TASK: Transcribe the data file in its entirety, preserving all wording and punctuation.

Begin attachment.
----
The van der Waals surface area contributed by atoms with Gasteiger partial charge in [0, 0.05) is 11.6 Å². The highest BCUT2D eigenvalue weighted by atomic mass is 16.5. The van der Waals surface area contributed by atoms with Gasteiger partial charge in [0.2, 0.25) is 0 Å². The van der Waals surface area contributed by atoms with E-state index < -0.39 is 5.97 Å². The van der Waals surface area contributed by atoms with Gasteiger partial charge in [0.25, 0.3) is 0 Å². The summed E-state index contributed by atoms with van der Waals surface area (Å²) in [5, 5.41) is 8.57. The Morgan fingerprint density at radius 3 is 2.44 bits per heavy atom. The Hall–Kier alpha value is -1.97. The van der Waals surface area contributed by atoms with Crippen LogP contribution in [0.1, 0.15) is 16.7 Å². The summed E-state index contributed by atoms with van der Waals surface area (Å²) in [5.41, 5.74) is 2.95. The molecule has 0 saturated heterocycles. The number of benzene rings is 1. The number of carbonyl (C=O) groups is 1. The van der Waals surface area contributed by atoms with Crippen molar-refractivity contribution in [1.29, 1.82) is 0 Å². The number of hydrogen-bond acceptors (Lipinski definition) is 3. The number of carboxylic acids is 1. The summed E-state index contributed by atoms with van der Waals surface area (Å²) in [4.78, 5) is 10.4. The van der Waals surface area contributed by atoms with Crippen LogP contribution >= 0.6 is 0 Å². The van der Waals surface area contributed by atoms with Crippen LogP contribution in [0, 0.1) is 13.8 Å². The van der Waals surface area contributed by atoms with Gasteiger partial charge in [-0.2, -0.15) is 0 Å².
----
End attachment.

The van der Waals surface area contributed by atoms with Gasteiger partial charge in [0, 0.05) is 11.6 Å². The highest BCUT2D eigenvalue weighted by atomic mass is 16.5. The van der Waals surface area contributed by atoms with Gasteiger partial charge in [0.2, 0.25) is 0 Å². The van der Waals surface area contributed by atoms with E-state index < -0.39 is 5.97 Å². The van der Waals surface area contributed by atoms with Gasteiger partial charge in [0.25, 0.3) is 0 Å². The summed E-state index contributed by atoms with van der Waals surface area (Å²) in [5, 5.41) is 8.57. The Morgan fingerprint density at radius 3 is 2.44 bits per heavy atom. The Hall–Kier alpha value is -1.97. The van der Waals surface area contributed by atoms with Crippen LogP contribution in [0.1, 0.15) is 16.7 Å². The summed E-state index contributed by atoms with van der Waals surface area (Å²) in [5.41, 5.74) is 2.95. The molecule has 0 saturated heterocycles. The number of benzene rings is 1. The number of carbonyl (C=O) groups is 1. The van der Waals surface area contributed by atoms with Crippen molar-refractivity contribution in [1.29, 1.82) is 0 Å². The number of hydrogen-bond acceptors (Lipinski definition) is 3. The number of carboxylic acids is 1. The summed E-state index contributed by atoms with van der Waals surface area (Å²) in [4.78, 5) is 10.4. The van der Waals surface area contributed by atoms with Crippen LogP contribution >= 0.6 is 0 Å². The van der Waals surface area contributed by atoms with Crippen LogP contribution in [0, 0.1) is 13.8 Å². The van der Waals surface area contributed by atoms with Gasteiger partial charge in [-0.2, -0.15) is 0 Å².